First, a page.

Canadian anti-terror agencies, law requires oversight
Earlier this year, new disclosures from U.S. whistleblower Edward Snowden unveiled that Canada’s electronic spy agency, the Communications Security Establishment, tracks millions of Internet downloads daily. According to Canada’s public broadcaster, the surveillance agency sifts through millions of videos and documents downloaded online every day by people around the world under a program entitled “Levitation”.
According to the disclosure, the Levitation program monitors downloads in several countries across Europe, the Middle East, North Africa, and North America.
The agency, which is Canada’s equivalent of the National Security Agency (NSA), stores details about downloads and uploads to and from 100-plus different popular file sharing Web sites. Only three of the Web sites were named: RapidShare, SendSpace, and the now defunct MegaUpload.
According to the disclosure, the Levitation program does not rely on cooperation from any of the file sharing companies. A separate secret operation obtains the data directly from Internet connections that the agency has tapped into. According to the disclosures, the agency then sifts out the unique IP address of each computer that downloaded files from the targeted Web sites.
The Levitation program provides more evidence of governments in North America increasing their use of “Big Data” technologies in order to spy on their citizens.
Canada’s electronic spy organization is currently putting the finishing touches on its new 72,000-square meter US$891-million headquarters in the country’s capital, which is expected to be home to more than 1,800 employees.
Not unlike the National Counterterrorism Center in the United States, the Communications Security Establishment supports the Canadian government’s decision-making process in the areas of national security, national defence and foreign policy.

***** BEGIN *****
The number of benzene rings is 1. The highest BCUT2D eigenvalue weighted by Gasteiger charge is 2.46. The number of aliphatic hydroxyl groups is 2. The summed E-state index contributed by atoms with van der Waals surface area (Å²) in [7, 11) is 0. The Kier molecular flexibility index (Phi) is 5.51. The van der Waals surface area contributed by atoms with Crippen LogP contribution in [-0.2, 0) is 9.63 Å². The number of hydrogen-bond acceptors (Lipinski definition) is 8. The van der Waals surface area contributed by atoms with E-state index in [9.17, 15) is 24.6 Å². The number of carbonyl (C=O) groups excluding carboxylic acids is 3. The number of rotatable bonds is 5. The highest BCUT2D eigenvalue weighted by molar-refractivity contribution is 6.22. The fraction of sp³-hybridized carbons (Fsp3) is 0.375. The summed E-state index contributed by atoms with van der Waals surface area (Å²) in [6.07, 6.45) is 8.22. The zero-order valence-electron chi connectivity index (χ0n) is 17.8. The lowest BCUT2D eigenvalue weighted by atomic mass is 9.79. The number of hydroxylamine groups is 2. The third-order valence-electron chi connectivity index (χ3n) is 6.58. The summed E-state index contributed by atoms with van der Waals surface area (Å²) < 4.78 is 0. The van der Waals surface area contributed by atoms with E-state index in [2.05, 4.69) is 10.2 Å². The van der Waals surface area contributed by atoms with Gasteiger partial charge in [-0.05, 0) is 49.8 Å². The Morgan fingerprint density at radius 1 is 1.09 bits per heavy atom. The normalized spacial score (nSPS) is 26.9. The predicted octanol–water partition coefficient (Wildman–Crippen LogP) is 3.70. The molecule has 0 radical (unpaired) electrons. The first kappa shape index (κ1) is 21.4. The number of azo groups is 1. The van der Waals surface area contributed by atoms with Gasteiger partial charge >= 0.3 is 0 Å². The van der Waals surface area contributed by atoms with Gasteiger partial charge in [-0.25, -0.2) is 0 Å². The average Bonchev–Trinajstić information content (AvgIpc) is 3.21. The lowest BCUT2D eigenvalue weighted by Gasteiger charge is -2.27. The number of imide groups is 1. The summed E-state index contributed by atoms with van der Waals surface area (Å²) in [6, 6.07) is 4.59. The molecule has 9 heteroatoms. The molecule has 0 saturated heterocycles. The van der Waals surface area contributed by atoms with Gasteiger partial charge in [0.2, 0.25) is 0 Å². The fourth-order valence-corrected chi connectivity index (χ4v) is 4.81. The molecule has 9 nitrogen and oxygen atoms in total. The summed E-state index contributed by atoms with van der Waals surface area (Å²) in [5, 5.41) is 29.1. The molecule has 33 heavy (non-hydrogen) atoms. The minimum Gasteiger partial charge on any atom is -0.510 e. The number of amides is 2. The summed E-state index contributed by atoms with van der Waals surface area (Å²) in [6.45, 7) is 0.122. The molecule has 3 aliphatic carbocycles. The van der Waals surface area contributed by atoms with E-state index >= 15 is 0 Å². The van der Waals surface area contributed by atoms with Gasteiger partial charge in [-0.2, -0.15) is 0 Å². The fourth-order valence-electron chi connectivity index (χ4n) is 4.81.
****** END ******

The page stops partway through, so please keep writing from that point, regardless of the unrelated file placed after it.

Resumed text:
The Canadian spy agency’s activities are suppose to relate exclusively to foreign intelligence and are directed by the Canadian government’s intelligence priorities. The agency is also involved in receiving and sifting through “Big Data” received from the U.S. National Counterterrorism Center. However, concern has emerged due to the incredibly wide amount of data the agency is collecting.
In a top-secret PowerPoint presentation dating from 2012, an analyst from the agency jokes about how, while hunting for extremists, the Levitation system became clogged with data about downloads of the musical TV series Glee.
Despite the fact that the agency is combing through millions of downloads, according to its own statistics, the CSE only finds 350 downloads of interest each month, which amounts to less than 0.0001 per cent of the total collected data.
While the agency stores this data, there are no protocols surrounding its disposal or further use. Canada also remains one of the only industrialized countries to have a surveillance agency such as the CSE which is not subjected to independent oversight or review.
While CSIS, the Canadian Security Intelligence Service, the country’s primary national intelligence service is subjected to review by the Security Intelligence Review Committee, the committee itself does have an extensive oversight role or judicial powers.
The results are that Canadians do not have an effective tools to ensure that their privacy is protected, despite the Review Committee’s mandate to ensure that CSIS’s “powers are used legally and appropriately, in order to protect Canadians’ rights and freedoms.”
This fact becomes more worrisome, as the Canadian government recently introduced Bill C-51, to combat terrorism, in the wake of attacks on Canadian soldiers in Quebec and the nation’s parliamentary district late last year and in order to respond to the emergence of the Islamic State terrorist group in Iraq and Syria.
Legal experts have characterized the law as a “blunt instrument” which gives added powers to CSIS, including the power to engage in dirty tricks and disruptive activities. The legislation works to lower the threshold for detaining terror suspects and allows for the arrest of individuals who are suspected of “communicating statements” and knowingly promoting the “commission of terrorists in general.” The law also allows a person suspected of being a “terrorist” and considered at risk to break the law to be placed in jail for a year without trial. Of course, the law is tremendously vague on who constitutes a terrorist.
Since this new law constitutes a massive curb on personal liberties, it would make sense for Canada to adopt substantive judicial oversight over all surveillance agencies, not unlike what occurs in the United States and United Kingdom. The emergence of such anti-terror laws and agencies plainly require substantive oversight in order to be constitutionally in-line with concepts such as freedom and fairness, concepts which such laws and agencies purport to protect.